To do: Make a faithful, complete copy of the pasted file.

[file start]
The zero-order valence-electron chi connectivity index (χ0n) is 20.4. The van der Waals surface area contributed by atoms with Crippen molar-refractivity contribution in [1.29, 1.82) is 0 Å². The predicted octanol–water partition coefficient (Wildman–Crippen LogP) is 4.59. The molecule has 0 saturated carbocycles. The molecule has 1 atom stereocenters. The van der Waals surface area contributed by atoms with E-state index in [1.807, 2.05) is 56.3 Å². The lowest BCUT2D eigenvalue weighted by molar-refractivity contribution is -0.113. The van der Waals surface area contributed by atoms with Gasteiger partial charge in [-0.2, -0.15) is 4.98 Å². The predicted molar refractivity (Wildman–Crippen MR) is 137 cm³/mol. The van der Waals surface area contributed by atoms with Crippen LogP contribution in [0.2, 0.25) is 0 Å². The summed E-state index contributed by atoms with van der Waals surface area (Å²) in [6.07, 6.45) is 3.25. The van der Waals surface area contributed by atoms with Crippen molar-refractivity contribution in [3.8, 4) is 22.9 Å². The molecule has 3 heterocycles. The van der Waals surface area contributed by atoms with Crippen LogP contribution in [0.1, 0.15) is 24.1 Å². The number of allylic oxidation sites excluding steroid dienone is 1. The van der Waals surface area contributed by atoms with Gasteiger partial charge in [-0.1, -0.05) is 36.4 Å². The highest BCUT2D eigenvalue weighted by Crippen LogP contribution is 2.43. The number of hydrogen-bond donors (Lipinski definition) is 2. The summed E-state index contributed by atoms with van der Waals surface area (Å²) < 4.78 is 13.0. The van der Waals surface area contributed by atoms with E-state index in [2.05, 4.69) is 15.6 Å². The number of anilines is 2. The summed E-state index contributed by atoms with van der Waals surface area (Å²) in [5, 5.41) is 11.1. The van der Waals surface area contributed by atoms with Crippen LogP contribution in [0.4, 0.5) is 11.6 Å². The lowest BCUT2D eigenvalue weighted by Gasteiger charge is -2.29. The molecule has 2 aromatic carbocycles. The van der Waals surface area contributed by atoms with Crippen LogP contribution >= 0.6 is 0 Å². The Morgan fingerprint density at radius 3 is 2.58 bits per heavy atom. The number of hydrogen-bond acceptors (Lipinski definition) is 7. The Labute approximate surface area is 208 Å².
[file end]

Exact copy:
The zero-order valence-electron chi connectivity index (χ0n) is 20.4. The van der Waals surface area contributed by atoms with Crippen molar-refractivity contribution in [1.29, 1.82) is 0 Å². The predicted octanol–water partition coefficient (Wildman–Crippen LogP) is 4.59. The molecule has 0 saturated carbocycles. The molecule has 1 atom stereocenters. The van der Waals surface area contributed by atoms with E-state index in [1.807, 2.05) is 56.3 Å². The lowest BCUT2D eigenvalue weighted by molar-refractivity contribution is -0.113. The van der Waals surface area contributed by atoms with Gasteiger partial charge in [-0.2, -0.15) is 4.98 Å². The predicted molar refractivity (Wildman–Crippen MR) is 137 cm³/mol. The van der Waals surface area contributed by atoms with Crippen LogP contribution in [0.2, 0.25) is 0 Å². The summed E-state index contributed by atoms with van der Waals surface area (Å²) in [6.07, 6.45) is 3.25. The van der Waals surface area contributed by atoms with Crippen molar-refractivity contribution in [3.8, 4) is 22.9 Å². The molecule has 3 heterocycles. The van der Waals surface area contributed by atoms with Crippen LogP contribution in [0.1, 0.15) is 24.1 Å². The number of allylic oxidation sites excluding steroid dienone is 1. The van der Waals surface area contributed by atoms with Gasteiger partial charge in [-0.1, -0.05) is 36.4 Å². The highest BCUT2D eigenvalue weighted by Crippen LogP contribution is 2.43. The number of hydrogen-bond donors (Lipinski definition) is 2. The summed E-state index contributed by atoms with van der Waals surface area (Å²) < 4.78 is 13.0. The van der Waals surface area contributed by atoms with E-state index in [2.05, 4.69) is 15.6 Å². The number of anilines is 2. The summed E-state index contributed by atoms with van der Waals surface area (Å²) in [5, 5.41) is 11.1. The van der Waals surface area contributed by atoms with Crippen LogP contribution in [0.4, 0.5) is 11.6 Å². The lowest BCUT2D eigenvalue weighted by Gasteiger charge is -2.29. The molecule has 2 aromatic carbocycles. The van der Waals surface area contributed by atoms with Crippen LogP contribution >= 0.6 is 0 Å². The Morgan fingerprint density at radius 3 is 2.58 bits per heavy atom. The number of hydrogen-bond acceptors (Lipinski definition) is 7. The Labute approximate surface area is 208 Å².